Getting started

Installation

This guide assumes GNU Guix and the GWL extension have been installed already. In case the GWL extension hasn't been installed, run:

guix package -i gwl

If you are wondering about which editor to use, anything that can edit text will do, but GNU Emacs with Geiser is an excellent choice for interactively running the Scheme code used in this guide.

An overview of the concepts

In the GWL there are two concepts we need to know about: processes and workflows. We describe a computation (running a program, or evaluating a Scheme expression) using a process. With a workflow we describe how multiple processes relate to each other (process B must run after process A, process C must run before process A).

Defining a process

Writing processes involves writing Scheme code. Because this workflow language builds on top of GNU Guix, we use GNU Guile. First, we need to load the module called (guix processes).

(use-modules (guix processes))

Now that we can use the process type, we can define a process:

(define hello-world
  (process
    (name "hello-world")
    (procedure '(begin
                  (display "Hello world!")
                  (newline)))))

We've created a symbol called hello-world that contains a process with the name hello-world and a Scheme expression to display Hello world on our screen as the computational procedure.

Running programs as procedure

The common use-case of running an existing program involves two steps:

  1. Making sure the program is available to run (deployment);
  2. Running the program in its proper environment (setting environment variables in such a way that the program can find its modules).

In the GWL, we use GNU Guix to perform both steps. To make this syntactically easy, we use the (guix gexp) module, which will deploy a program before running it.

Additionally, to find the programs, we need to load the module wherein the package for a program is defined. So, for samtools, we must load the (guix packages bioinformatics) module.

So we now get:

(use-modules (guix processes)
             (guix gexp)
             (gnu packages bioinformatics))

(define run-samtools
  (process
    (name "samtools-index")
    (package-inputs (list samtools))
    (data-inputs "/data/sample.bam")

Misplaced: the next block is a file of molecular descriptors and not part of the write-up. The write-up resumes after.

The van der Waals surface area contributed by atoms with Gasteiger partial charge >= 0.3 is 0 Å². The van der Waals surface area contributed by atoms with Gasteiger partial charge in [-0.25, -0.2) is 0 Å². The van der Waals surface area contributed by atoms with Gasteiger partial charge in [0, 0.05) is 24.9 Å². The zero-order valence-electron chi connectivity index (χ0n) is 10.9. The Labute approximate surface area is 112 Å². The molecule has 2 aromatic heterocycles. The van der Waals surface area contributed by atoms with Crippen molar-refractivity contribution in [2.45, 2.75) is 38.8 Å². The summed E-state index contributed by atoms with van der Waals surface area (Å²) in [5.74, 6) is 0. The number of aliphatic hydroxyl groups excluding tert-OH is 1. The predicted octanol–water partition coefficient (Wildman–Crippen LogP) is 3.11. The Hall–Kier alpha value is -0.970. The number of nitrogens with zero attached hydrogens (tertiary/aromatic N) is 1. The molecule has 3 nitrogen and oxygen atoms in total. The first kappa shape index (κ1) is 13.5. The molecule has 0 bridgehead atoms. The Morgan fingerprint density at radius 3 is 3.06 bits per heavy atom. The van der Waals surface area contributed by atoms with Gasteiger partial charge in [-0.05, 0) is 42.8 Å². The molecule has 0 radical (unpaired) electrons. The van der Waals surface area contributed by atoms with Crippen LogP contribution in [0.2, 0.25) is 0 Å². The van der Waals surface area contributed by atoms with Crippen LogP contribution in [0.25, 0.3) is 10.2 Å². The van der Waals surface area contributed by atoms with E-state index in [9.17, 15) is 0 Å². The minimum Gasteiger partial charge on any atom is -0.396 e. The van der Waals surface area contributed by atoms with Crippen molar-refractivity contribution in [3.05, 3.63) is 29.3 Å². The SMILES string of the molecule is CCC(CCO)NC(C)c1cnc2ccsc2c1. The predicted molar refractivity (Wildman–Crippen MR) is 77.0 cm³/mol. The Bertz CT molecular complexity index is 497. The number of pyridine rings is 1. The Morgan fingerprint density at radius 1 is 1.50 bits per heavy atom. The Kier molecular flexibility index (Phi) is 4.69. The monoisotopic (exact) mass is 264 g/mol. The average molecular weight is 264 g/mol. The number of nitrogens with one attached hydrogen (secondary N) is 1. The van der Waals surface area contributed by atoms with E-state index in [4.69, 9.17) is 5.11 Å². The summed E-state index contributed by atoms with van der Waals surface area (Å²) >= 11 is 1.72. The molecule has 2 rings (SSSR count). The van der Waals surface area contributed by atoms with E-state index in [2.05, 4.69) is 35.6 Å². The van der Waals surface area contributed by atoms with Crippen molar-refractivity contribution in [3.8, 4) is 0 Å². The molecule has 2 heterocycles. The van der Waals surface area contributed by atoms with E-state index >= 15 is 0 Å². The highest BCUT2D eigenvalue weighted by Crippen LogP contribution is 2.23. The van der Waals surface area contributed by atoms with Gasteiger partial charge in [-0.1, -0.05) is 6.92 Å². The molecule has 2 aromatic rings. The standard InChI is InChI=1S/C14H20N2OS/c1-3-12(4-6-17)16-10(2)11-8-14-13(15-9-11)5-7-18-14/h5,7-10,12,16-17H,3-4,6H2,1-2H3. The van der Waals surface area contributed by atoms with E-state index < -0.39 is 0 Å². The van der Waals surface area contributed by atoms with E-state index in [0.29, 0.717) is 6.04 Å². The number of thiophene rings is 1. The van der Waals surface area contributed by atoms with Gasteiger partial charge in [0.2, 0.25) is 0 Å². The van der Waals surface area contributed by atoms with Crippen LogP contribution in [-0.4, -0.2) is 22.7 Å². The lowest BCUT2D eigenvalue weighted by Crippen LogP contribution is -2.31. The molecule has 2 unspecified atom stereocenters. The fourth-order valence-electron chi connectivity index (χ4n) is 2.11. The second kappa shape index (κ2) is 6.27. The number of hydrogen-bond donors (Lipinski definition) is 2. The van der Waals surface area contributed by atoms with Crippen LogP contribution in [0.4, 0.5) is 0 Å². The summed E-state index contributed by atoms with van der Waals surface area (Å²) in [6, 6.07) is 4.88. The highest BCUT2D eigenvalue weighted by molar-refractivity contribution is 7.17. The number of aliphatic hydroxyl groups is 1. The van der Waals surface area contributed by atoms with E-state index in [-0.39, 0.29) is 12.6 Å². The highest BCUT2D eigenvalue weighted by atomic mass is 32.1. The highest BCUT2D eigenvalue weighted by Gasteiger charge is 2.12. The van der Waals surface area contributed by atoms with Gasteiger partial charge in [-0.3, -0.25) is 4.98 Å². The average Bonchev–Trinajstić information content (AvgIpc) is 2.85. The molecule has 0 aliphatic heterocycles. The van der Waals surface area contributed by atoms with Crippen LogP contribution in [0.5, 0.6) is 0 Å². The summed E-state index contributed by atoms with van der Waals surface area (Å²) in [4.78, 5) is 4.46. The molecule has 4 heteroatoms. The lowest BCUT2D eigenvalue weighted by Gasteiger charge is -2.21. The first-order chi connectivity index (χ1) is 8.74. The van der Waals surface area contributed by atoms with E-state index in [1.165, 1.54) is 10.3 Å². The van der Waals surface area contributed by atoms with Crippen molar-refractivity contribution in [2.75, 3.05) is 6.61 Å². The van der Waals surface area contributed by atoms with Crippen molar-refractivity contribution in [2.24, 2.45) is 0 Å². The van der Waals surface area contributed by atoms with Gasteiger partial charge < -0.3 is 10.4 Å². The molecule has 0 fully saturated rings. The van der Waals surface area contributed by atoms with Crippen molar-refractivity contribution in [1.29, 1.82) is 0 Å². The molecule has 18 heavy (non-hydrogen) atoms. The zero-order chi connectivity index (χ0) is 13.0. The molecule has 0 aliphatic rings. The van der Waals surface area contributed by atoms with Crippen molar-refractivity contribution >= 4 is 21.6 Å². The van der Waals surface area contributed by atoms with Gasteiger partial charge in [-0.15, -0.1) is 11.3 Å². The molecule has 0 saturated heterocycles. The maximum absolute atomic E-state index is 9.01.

(procedure
      #~(system* "samtools" "index" #$data-inputs))))

With package-inputs we describe which packages make up the environment for the procedure. The data-inputs field can be used to specify the input data, and the syntactic elements #~ and #$ make the G-Expression.

The field package-inputs must be a list (defined using (list ...) that contains the symbol names of the packages. For samtools, that is simply samtools.

The data-inputs field can contain anything, and in this case we specify the path to the file we want to index as a string, which we can directly pass to the system* function, that will run this system command for us.

Dynamically defining processes

Let's say we have multiple files: FILE1, FILE2, FILE3, FILE4, FILE5, FILE6, FILE7, and FILE8. And let's assume these files are located in the folders: /path/to/<filename>/<filename>.

And generate a specific process for each file by writing a function that returns a process, like so:

(define (run-samtools filename)
  (process
    (name (string-append "samtools-index-on-" filename))
    (package-inputs (list samtools))
    (data-inputs (string-append "/path/to/" filename "/" filename))
    (procedure
     #~(system* "samtools" "index" #$data-inputs))))

Then, we can generate a process description by running:

(run-samtools "FILE1")

So, we can put these filenames in a list:

(define my-files '("FILE1" "FILE2" "FILE3" "FILE4" 
                   "FILE5" "FILE6" "FILE7" "FILE8"))

And define a process for each file in the list:

(for-each (lambda (filename)
            (define-dynamically 
              (symbol-append 'run-samtools- (string->symbol filename))
              (run-samtools filename)))
          my-files)

Listing processes

We can verify that this works by listing the processes using the command-line:

$ guix process --list-available

GWL looks for workflow definitions in the directory of the environment variable GUIX_WORKFLOW_PATH. This environment variable can be used in a similar way to GUIX_PACKAGE_PATH.

Combining processes in a workflow

Let's assume we have a set of processes: A to F, and another set of processes: G to L. If we would like to run G after A, H after B, and so on until L after F, we can define a workflow that runs all A to L processes, in the right order.

(use-modules (srfi srfi-1)     ; For the 'zip' function.
             (guix workflows)) ; For the 'workflow' record type.

(define example-workflow
  (let ((first-set  (list A B C D E F))
        (second-set (list G H I J K L)))
    (workflow
      (name "example-workflow")
      (processes (append first-set second-set))
      (restrictions
        (zip first-set second-set)))))

Running the workflow can be done using the command:

$ guix workflow --run=example-workflow

A plot of the execution order can be generated using:

guix workflow --graph=example-workflow | dot -Tpdf > execution-graph.pdf

Running a workflow on a computing cluster

GWL implements execution engines to scale the computing capabilities of computing clusters. The default execution engine is a local engine, which creates a shell script for each process, and executes them in the right order.

In computing clusters implementing a Grid Engine job-scheduling system, the grid-engine engine can be used by specifying it on the command-line:

$ guix workflow --run=example-workflow --engine=grid-engine

This command will submit the jobs to the grid scheduler, maintaining the run-time restrictions (G can only run after A has finished).

The execution engines are implemented as separate Scheme modules, allowing one to create new execution engines for specific compute environments.